In this article, Multi-Walled Carbon Nanotubes (MWCNTs) of varying diameters, both untreated and polycarboxylated, were dispersed at constant weight percentage in an epoxy matrix, and resulting fracture toughnesses (K Ic) were measured in each case. We show that changing the MWCNT diameter has two effects on the composite fracture toughness: (i) a small MWCNT diameter enables larger interfacial surface for adhesion maximization, which increases toughness; (ii) at the same time, it limits the available pull-out energy and reduces the MWCNT ability to homogeneously disperse in the matrix due to this same large active surface: this decreases toughness. Most commercially available MWCNTs have a length range of several μm, thus an optimal diameter exists which depends on MWCNT wall thickness and surface treatment. Such optimal diameter maximizes pull-out energy and thus composite fracture toughness. © 2012 Wiley Periodicals, Inc. J Polym Sci Part B: Polym Phys, 2012 Carbon nanotubes (CNTs), when sufficiently dispersed in a polymer matrix, offer exceptional mechanical properties as reinforcement fillers in nanocomposite materials. In addition to homogeneous dispersion, optimization of the interfacial bonding between both contacting phases is essential for CNT incorporation to reach full potential. In this study, multiwalled CNTs of various diameters, both untreated pristine and polycarboxylated, were dispersed at equal weight percentage in an epoxy matrix, and resulting fracture toughnesses have been measured. An optimal diameter exists depending on CNT thickness and surface treatment.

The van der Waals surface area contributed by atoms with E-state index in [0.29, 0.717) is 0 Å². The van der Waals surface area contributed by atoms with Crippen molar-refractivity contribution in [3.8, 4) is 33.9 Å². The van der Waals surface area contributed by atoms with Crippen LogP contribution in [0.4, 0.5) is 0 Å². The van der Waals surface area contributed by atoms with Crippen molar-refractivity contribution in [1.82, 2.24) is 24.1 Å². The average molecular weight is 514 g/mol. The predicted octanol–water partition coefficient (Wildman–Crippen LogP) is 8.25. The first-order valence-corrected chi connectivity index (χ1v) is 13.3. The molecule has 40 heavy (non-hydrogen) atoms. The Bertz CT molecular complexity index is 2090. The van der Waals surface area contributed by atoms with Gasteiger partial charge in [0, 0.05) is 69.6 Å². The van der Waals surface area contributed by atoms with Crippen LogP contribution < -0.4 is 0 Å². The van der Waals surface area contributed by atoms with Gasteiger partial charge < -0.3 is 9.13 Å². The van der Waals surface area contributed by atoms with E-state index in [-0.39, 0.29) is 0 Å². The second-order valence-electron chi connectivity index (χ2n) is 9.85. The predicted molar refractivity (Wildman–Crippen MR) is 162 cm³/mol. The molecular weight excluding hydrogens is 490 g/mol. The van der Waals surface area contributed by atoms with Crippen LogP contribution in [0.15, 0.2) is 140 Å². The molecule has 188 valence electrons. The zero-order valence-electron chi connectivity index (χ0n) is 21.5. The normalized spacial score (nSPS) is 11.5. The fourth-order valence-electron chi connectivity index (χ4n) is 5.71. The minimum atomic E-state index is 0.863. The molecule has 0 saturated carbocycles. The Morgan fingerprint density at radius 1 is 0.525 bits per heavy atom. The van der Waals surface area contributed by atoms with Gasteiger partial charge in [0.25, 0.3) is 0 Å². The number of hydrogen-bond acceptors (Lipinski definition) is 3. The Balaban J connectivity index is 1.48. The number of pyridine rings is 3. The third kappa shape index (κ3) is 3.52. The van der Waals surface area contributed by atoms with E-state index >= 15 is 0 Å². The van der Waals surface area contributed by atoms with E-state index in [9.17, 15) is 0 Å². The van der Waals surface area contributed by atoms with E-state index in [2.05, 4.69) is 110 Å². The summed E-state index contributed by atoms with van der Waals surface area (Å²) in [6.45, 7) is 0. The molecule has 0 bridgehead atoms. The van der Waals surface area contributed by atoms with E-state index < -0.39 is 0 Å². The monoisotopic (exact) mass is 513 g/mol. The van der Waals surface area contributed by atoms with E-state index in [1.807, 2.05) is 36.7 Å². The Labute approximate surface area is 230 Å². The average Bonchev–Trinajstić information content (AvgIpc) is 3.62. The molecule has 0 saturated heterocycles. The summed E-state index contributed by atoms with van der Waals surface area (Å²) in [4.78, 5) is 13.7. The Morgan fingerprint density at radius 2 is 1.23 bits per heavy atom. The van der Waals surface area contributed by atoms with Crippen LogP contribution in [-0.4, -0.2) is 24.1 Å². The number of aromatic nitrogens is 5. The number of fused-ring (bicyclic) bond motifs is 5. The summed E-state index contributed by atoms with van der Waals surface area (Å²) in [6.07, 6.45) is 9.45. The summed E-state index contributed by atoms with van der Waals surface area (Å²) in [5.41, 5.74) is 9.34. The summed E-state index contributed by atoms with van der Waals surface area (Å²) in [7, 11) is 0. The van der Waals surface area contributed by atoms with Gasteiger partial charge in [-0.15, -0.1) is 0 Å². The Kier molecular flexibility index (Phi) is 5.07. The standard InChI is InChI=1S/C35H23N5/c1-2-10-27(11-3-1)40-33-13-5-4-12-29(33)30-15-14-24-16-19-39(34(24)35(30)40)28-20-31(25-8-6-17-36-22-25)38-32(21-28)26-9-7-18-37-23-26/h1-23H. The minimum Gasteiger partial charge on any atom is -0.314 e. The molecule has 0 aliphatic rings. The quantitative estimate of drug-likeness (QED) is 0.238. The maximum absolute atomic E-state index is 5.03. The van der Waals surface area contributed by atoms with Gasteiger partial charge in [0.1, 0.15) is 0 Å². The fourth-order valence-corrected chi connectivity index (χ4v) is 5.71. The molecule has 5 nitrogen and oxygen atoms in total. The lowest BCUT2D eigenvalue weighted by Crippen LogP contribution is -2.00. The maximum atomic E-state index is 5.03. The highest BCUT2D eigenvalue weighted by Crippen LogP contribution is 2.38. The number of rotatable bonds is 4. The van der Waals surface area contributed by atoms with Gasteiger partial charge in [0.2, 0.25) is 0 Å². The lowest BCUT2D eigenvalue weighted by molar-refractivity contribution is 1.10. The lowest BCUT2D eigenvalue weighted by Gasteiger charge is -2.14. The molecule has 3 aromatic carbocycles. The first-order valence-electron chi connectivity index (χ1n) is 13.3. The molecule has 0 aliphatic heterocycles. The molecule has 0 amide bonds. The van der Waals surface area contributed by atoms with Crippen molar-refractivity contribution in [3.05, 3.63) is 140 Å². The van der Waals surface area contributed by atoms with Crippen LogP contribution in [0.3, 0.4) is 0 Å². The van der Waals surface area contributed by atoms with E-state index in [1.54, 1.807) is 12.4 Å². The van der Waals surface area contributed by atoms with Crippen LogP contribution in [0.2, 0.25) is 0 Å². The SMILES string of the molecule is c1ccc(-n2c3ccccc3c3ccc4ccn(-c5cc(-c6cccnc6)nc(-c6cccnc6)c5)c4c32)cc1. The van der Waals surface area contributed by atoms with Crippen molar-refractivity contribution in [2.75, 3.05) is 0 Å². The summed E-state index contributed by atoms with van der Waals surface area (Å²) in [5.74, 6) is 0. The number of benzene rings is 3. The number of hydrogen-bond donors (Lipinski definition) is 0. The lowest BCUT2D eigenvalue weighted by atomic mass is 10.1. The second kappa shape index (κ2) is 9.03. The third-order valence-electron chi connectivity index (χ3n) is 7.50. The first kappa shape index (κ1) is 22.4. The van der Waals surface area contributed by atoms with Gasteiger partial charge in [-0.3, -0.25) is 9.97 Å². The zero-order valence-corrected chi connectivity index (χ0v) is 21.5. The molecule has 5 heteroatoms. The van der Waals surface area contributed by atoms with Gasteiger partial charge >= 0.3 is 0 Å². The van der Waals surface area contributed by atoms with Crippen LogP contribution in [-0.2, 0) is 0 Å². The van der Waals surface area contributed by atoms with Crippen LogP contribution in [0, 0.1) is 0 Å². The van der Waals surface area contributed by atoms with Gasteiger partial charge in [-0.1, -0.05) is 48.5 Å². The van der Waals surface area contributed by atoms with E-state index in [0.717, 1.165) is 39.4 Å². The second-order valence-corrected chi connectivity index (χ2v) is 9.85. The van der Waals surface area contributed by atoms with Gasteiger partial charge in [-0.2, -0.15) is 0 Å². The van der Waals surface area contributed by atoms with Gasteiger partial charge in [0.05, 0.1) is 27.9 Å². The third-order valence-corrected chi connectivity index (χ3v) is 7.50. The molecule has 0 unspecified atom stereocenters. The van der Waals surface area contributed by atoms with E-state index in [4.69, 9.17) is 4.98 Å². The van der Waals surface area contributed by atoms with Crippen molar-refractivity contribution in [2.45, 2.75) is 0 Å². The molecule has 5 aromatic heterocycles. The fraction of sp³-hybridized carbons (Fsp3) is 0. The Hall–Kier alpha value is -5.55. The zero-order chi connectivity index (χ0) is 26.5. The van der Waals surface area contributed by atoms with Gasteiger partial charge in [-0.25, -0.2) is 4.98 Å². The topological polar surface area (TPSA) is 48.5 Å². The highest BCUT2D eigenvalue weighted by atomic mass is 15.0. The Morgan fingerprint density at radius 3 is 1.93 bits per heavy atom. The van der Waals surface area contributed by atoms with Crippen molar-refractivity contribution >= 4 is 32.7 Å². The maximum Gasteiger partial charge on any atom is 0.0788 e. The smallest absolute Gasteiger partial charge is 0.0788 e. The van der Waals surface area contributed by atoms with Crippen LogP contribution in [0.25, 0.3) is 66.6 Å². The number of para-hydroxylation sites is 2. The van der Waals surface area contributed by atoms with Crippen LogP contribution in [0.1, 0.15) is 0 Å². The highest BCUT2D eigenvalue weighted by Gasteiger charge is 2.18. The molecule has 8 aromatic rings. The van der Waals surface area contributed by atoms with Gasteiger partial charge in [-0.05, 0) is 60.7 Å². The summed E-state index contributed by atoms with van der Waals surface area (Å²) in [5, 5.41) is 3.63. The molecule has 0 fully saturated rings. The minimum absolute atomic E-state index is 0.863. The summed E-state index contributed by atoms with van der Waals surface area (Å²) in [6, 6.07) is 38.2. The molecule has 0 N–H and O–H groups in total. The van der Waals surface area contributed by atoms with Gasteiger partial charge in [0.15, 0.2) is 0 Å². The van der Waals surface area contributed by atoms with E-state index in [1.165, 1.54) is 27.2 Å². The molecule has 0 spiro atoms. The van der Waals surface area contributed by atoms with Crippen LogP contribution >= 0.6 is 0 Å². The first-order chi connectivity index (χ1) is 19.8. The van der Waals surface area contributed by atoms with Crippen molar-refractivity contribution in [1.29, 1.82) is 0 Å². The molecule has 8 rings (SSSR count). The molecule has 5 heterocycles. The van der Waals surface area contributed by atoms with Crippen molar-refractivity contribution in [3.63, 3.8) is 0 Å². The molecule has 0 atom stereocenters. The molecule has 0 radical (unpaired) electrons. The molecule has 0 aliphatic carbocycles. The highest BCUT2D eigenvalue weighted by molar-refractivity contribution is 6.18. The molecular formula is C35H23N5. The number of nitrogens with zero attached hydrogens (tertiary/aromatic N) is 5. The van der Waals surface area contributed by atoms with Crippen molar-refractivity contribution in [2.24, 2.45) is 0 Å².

|Number of pages||6|
|Journal||Journal of Polymer Science, Part B: Polymer Physics|
|State||Published - 15 Jul 2012|
- Structure-property relation